Breaking Down 3 Kinds Of Hardwood Flooring For Your Home

If you are considering having hardwood flooring installed in your home, you will quickly realize that there are different options available to you. The main three options you will find are modular planks, hardwood tiles, and custom hardwood, all of which have their own advantages and disadvantages. By understanding the differences, you can select the type of hardwood flooring that will work best in your own home.

Modular Planks

A common product sold at your local home improvement warehouse is modular planks. They are created with tongues and grooves that make them easy to install. The pieces snap together, which help ensure that they are installed with a tight fit. The best part about the installation is that it does not require any fasteners to get the job done.

Homeowners find modular plank flooring convenient since they are manufactured with a laminated top. It makes them incredibly durable, and you will never have to refinish or stain the flooring. This strength can also be its greatest weakness, since what you see is what you get. You cannot change the floor's color later on as the décor of your home changes.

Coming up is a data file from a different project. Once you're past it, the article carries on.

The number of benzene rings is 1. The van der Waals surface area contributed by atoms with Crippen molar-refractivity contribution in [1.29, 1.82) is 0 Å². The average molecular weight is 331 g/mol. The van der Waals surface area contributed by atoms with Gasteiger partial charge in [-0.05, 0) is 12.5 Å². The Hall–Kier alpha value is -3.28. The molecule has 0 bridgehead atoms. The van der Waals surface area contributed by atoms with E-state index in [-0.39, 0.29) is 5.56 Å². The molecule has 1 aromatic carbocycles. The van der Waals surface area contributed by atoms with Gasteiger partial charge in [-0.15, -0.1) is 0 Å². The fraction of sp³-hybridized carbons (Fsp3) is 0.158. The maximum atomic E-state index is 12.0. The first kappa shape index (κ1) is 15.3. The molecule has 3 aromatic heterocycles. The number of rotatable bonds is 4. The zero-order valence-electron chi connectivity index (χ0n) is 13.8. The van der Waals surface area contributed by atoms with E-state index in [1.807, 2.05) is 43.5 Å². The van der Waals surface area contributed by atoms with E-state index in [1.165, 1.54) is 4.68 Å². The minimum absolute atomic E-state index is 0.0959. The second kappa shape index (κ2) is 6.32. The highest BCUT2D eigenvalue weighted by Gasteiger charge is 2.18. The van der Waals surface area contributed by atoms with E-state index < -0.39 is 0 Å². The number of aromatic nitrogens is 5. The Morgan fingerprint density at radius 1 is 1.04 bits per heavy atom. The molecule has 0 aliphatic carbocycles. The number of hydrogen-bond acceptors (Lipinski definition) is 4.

Hardwood Tiles

While very similar to modular planks since they have laminated tops, hardwood tiles don't have the tongues and grooves that make them easy to install. They are manufactured with an adhesive on the bottom, and all you do is peel away the protective film to expose adhesive. The installation process is similar to applying wood stickers to a floor, which makes them easy to do yourself, but you run the risk of installing them crooked if you aren't careful.

Hardwood tiles have the same downfall of modular planks. They have the look of hardwood, but you cannot refinish them because of their laminate finish.

Custom Hardwood

The main benefit of using custom hardwood is that they are solid hardwood planks. The installation process is much more complicated, since it requires a subfloor to secure the hardwood planks to. The boards also need finishing, which requires having the boards sanded and stained. Homeowners often decide to use a hardwood flooring contractor for their installation, since the installation process can intimidate the average homeowner.

The result is a floor that feels much more sturdy as you walk on it, has improved soundproofing, and gives you the ability to refinish the floors down the road. You can change up the color by simply sanding off the old stain and giving it a new coat.

If you have any questions about hardwood flooring, consider contacting a local flooring specialist to discuss what will work best for you and your home.